{
return Math.Abs(d) < Epsilon;
}
}

### The Algorithm

At this point, I would suggest that you open Gareth's original article and follow along in his description. He gives a very good explanation and has some meaningful images to go along. Also I have chosen to stick very close to the naming used in his article.

The `LineSegementsIntersect`

function takes the start and end points of the two line segments and an `out `

parameter for the intersection point.

For the purpose of my own code, I have added a Boolean parameter to decide whether we should consider overlapping lines as "intersecting". If we do, the function will return `true `

in these cases, but the intersection point will have no meaning and will have the value `NaN `

(not a number) for both `x `

and `y`

.

public static bool LineSegementsIntersect(Vector p, Vector p2, Vector q, Vector q2,
out Vector intersection, bool considerCollinearOverlapAsIntersect = false)
{
intersection = new Vector();
var r = p2 - p;
var s = q2 - q;
var rxs = r.Cross(s);
var qpxr = (q - p).Cross(r);
if (rxs.IsZero() && qpxr.IsZero())
{
if (considerCollinearOverlapAsIntersect)
if ((0 <= (q - p)*r && (q - p)*r <= r*r) || (0 <= (p - q)*s && (p - q)*s <= s*s))
return true;
return false;
}
if (rxs.IsZero() && !qpxr.IsZero())
return false;
var t = (q - p).Cross(s)/rxs;
var u = (q - p).Cross(r)/rxs;
if (!rxs.IsZero() && (0 <= t && t <= 1) && (0 <= u && u <= 1))
{
intersection = p + t*r;
return true;
}
return false;
}

## Testing the Code

A few simple unit tests could look like the ones below. I am using Visual Studio 2013's test framework.

[TestMethod]
public void LineSegmentsIntersect()
{
Vector intersection;
var actual = LineSegementsIntersect(
new Vector(0, 0),
new Vector(5, 5),
new Vector(0, 5),
new Vector(5, 0),
out intersection);
Assert.IsTrue(actual);
Assert.AreEqual(new Vector(2.5, 2.5), intersection);
}
[TestMethod]
public void LineSegmentsDoNotIntersect()
{
Vector intersection;
var actual = LineSegementsIntersect(
new Vector(3, 0),
new Vector(3, 4),
new Vector(0, 5),
new Vector(5, 5),
out intersection);
Assert.IsFalse(actual);
}
[TestMethod]
public void LineSegmentsAreCollinearAndOverlapping()
{
Vector intersection;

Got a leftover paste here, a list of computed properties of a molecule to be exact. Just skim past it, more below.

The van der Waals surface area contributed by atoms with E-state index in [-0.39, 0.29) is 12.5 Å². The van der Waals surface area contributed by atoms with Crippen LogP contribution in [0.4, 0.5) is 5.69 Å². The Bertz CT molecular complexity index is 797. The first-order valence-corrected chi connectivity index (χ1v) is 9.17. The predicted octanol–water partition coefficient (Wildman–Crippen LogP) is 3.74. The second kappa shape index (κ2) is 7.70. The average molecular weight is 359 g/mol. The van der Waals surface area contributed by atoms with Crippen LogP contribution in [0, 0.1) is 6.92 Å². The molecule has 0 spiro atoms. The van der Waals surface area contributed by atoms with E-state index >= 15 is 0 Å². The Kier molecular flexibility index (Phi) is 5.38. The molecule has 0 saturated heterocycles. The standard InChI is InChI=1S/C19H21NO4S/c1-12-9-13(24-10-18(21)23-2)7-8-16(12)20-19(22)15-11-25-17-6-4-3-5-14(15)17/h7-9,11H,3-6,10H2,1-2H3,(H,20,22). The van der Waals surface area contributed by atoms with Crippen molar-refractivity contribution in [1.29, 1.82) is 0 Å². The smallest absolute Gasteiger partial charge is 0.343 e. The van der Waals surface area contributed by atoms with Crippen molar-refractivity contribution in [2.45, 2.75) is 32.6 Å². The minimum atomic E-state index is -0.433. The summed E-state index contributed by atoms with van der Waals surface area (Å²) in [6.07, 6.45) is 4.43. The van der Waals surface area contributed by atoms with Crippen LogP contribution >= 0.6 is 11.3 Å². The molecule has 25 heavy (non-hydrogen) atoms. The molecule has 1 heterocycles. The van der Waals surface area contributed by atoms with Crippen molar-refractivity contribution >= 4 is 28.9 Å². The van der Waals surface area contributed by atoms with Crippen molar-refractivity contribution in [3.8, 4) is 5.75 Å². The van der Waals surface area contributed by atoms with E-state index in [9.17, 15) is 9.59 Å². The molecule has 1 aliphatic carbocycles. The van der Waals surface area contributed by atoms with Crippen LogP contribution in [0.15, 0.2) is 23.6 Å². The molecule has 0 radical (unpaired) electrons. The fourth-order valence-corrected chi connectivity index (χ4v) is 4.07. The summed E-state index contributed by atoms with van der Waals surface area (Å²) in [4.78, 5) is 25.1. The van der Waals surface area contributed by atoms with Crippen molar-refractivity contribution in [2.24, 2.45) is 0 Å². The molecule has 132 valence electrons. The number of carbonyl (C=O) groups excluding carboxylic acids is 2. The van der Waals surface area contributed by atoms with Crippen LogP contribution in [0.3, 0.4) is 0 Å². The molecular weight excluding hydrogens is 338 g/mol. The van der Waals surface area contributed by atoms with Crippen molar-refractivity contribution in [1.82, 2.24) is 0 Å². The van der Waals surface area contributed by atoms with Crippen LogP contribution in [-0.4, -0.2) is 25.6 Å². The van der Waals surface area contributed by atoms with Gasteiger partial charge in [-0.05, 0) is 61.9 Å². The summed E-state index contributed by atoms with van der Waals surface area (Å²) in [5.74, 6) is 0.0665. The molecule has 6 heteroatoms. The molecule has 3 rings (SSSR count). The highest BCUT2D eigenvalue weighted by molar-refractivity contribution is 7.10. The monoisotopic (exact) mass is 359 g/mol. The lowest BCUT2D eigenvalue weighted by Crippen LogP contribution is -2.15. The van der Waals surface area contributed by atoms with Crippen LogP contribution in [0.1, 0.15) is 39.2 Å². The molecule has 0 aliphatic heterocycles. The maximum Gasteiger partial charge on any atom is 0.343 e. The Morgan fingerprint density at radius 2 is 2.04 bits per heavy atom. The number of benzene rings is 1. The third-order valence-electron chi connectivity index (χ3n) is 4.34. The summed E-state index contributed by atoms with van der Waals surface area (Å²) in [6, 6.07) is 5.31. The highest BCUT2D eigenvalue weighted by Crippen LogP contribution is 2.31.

var actual = LineSegementsIntersect(
new Vector(0, 0),
new Vector(2, 0),
new Vector(1, 0),
new Vector(3, 0),
out intersection,
considerCollinearOverlapAsIntersect: true);
Assert.IsTrue(actual);
Assert.AreEqual(double.NaN, intersection.X);
Assert.AreEqual(double.NaN, intersection.Y);
}

## Points of Interest

### Proper and Non-proper Intersection

There exists a concept of *proper *and *non-proper *intersection. A proper intersection is when the two segments share exactly one point and this point lies in the *interior* of both segments, whereas a non-proper intersection would occur in one of the segments' start or end point. At the moment, the code does not distinguish between these two cases, but a check could be easily added by testing the intersection point for equality against the four input vectors. I guess the choice of whether you would like to include non-proper intersections is up to the use case of your code.

### Collinearity and Non-proper Intersection

When two segments are overlapping, e.g. (0,0->2,0) and (1,0->2,0), we have no meaningful concept of an intersection point, as there in theory are an infinite amount of them. However, consider the two line segments along the x-axis (0,0->1,0) and (1,0 ->2,0). These two segments have a non-proper intersection in the point (1,0). If we include non-proper intersections, we actually would have a valid intersection point in this case. As they are collinear, the code will not calculate this intersection point. However, it will return `true`

, if we have set the `considerCollinearOverlapAsIntersect `

parameter to `true`

. Again, the code could be modified to handle this edge case if you see fit.

## Changes

Date | Changes |

15 Jan 2015 | Corrections based on feedback from user raildude |